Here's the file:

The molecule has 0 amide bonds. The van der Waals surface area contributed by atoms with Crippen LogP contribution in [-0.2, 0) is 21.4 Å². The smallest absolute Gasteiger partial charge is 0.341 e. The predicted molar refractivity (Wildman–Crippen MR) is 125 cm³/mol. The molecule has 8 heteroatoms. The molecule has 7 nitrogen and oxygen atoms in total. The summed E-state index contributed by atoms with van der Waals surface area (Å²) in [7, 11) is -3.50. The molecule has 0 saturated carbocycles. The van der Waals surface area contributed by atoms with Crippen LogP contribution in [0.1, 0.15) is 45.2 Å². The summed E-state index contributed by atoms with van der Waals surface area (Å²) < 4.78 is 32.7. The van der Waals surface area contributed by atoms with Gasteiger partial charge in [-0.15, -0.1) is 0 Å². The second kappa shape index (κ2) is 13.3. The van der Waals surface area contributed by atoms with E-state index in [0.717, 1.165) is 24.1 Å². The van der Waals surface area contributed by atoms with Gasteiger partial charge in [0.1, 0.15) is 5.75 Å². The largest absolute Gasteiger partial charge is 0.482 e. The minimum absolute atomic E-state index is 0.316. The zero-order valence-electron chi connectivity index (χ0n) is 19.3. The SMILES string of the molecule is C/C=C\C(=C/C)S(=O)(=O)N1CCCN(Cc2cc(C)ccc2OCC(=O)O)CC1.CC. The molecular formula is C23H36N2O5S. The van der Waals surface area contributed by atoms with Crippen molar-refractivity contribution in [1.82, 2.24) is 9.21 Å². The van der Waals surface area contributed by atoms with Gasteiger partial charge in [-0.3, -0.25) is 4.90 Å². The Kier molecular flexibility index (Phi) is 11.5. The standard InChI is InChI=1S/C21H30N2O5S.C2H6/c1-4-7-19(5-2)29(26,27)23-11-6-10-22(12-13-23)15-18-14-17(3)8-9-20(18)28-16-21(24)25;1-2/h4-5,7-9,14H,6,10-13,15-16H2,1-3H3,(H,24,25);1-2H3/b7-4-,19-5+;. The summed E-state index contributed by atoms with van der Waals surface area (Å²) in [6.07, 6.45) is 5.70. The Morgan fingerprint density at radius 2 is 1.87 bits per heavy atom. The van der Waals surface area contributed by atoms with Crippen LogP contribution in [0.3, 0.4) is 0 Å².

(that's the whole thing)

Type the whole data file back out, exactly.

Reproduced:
The molecule has 0 amide bonds. The van der Waals surface area contributed by atoms with Crippen LogP contribution in [-0.2, 0) is 21.4 Å². The smallest absolute Gasteiger partial charge is 0.341 e. The predicted molar refractivity (Wildman–Crippen MR) is 125 cm³/mol. The molecule has 8 heteroatoms. The molecule has 7 nitrogen and oxygen atoms in total. The summed E-state index contributed by atoms with van der Waals surface area (Å²) in [7, 11) is -3.50. The molecule has 0 saturated carbocycles. The van der Waals surface area contributed by atoms with Crippen LogP contribution in [0.1, 0.15) is 45.2 Å². The summed E-state index contributed by atoms with van der Waals surface area (Å²) < 4.78 is 32.7. The van der Waals surface area contributed by atoms with Gasteiger partial charge in [-0.15, -0.1) is 0 Å². The second kappa shape index (κ2) is 13.3. The van der Waals surface area contributed by atoms with E-state index in [0.717, 1.165) is 24.1 Å². The van der Waals surface area contributed by atoms with Gasteiger partial charge in [0.1, 0.15) is 5.75 Å². The largest absolute Gasteiger partial charge is 0.482 e. The minimum absolute atomic E-state index is 0.316. The zero-order valence-electron chi connectivity index (χ0n) is 19.3. The SMILES string of the molecule is C/C=C\C(=C/C)S(=O)(=O)N1CCCN(Cc2cc(C)ccc2OCC(=O)O)CC1.CC. The molecular formula is C23H36N2O5S. The van der Waals surface area contributed by atoms with Crippen molar-refractivity contribution in [1.82, 2.24) is 9.21 Å². The van der Waals surface area contributed by atoms with Gasteiger partial charge in [-0.3, -0.25) is 4.90 Å². The Kier molecular flexibility index (Phi) is 11.5. The standard InChI is InChI=1S/C21H30N2O5S.C2H6/c1-4-7-19(5-2)29(26,27)23-11-6-10-22(12-13-23)15-18-14-17(3)8-9-20(18)28-16-21(24)25;1-2/h4-5,7-9,14H,6,10-13,15-16H2,1-3H3,(H,24,25);1-2H3/b7-4-,19-5+;. The summed E-state index contributed by atoms with van der Waals surface area (Å²) in [6.07, 6.45) is 5.70. The Morgan fingerprint density at radius 2 is 1.87 bits per heavy atom. The van der Waals surface area contributed by atoms with Crippen LogP contribution in [0.3, 0.4) is 0 Å².